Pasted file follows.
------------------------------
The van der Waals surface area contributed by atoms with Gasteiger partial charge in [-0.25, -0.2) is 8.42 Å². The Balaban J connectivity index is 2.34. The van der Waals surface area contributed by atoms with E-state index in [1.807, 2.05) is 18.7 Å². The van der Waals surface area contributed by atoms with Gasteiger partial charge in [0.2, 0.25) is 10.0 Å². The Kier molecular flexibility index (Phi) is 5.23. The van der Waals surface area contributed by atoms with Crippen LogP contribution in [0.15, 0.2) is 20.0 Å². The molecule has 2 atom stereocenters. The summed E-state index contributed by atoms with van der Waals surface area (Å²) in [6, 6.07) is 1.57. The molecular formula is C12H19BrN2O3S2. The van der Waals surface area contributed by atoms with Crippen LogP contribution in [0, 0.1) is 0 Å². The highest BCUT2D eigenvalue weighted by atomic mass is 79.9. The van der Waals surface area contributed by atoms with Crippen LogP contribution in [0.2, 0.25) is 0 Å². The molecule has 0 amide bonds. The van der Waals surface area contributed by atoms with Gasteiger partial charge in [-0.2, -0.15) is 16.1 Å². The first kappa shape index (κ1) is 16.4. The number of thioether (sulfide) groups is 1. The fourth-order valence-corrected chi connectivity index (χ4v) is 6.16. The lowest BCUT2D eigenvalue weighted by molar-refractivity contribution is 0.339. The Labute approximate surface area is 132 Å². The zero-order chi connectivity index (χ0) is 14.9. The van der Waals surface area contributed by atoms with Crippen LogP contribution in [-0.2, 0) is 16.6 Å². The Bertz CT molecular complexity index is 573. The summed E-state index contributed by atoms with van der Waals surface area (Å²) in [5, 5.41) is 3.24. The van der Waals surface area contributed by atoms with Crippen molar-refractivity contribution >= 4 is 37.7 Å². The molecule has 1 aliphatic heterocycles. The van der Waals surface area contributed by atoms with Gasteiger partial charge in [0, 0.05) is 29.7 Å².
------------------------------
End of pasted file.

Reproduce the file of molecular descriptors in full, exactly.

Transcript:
The van der Waals surface area contributed by atoms with Gasteiger partial charge in [-0.25, -0.2) is 8.42 Å². The Balaban J connectivity index is 2.34. The van der Waals surface area contributed by atoms with E-state index in [1.807, 2.05) is 18.7 Å². The van der Waals surface area contributed by atoms with Gasteiger partial charge in [0.2, 0.25) is 10.0 Å². The Kier molecular flexibility index (Phi) is 5.23. The van der Waals surface area contributed by atoms with Crippen LogP contribution in [0.15, 0.2) is 20.0 Å². The molecule has 2 atom stereocenters. The summed E-state index contributed by atoms with van der Waals surface area (Å²) in [6, 6.07) is 1.57. The molecular formula is C12H19BrN2O3S2. The van der Waals surface area contributed by atoms with Crippen LogP contribution in [0, 0.1) is 0 Å². The highest BCUT2D eigenvalue weighted by atomic mass is 79.9. The van der Waals surface area contributed by atoms with Crippen LogP contribution in [0.2, 0.25) is 0 Å². The molecule has 0 amide bonds. The van der Waals surface area contributed by atoms with Gasteiger partial charge in [-0.2, -0.15) is 16.1 Å². The first kappa shape index (κ1) is 16.4. The number of thioether (sulfide) groups is 1. The fourth-order valence-corrected chi connectivity index (χ4v) is 6.16. The lowest BCUT2D eigenvalue weighted by molar-refractivity contribution is 0.339. The Labute approximate surface area is 132 Å². The zero-order chi connectivity index (χ0) is 14.9. The van der Waals surface area contributed by atoms with Crippen LogP contribution in [-0.2, 0) is 16.6 Å². The Bertz CT molecular complexity index is 573. The summed E-state index contributed by atoms with van der Waals surface area (Å²) in [5, 5.41) is 3.24. The van der Waals surface area contributed by atoms with Crippen molar-refractivity contribution >= 4 is 37.7 Å². The molecule has 1 aliphatic heterocycles. The van der Waals surface area contributed by atoms with Gasteiger partial charge in [0, 0.05) is 29.7 Å².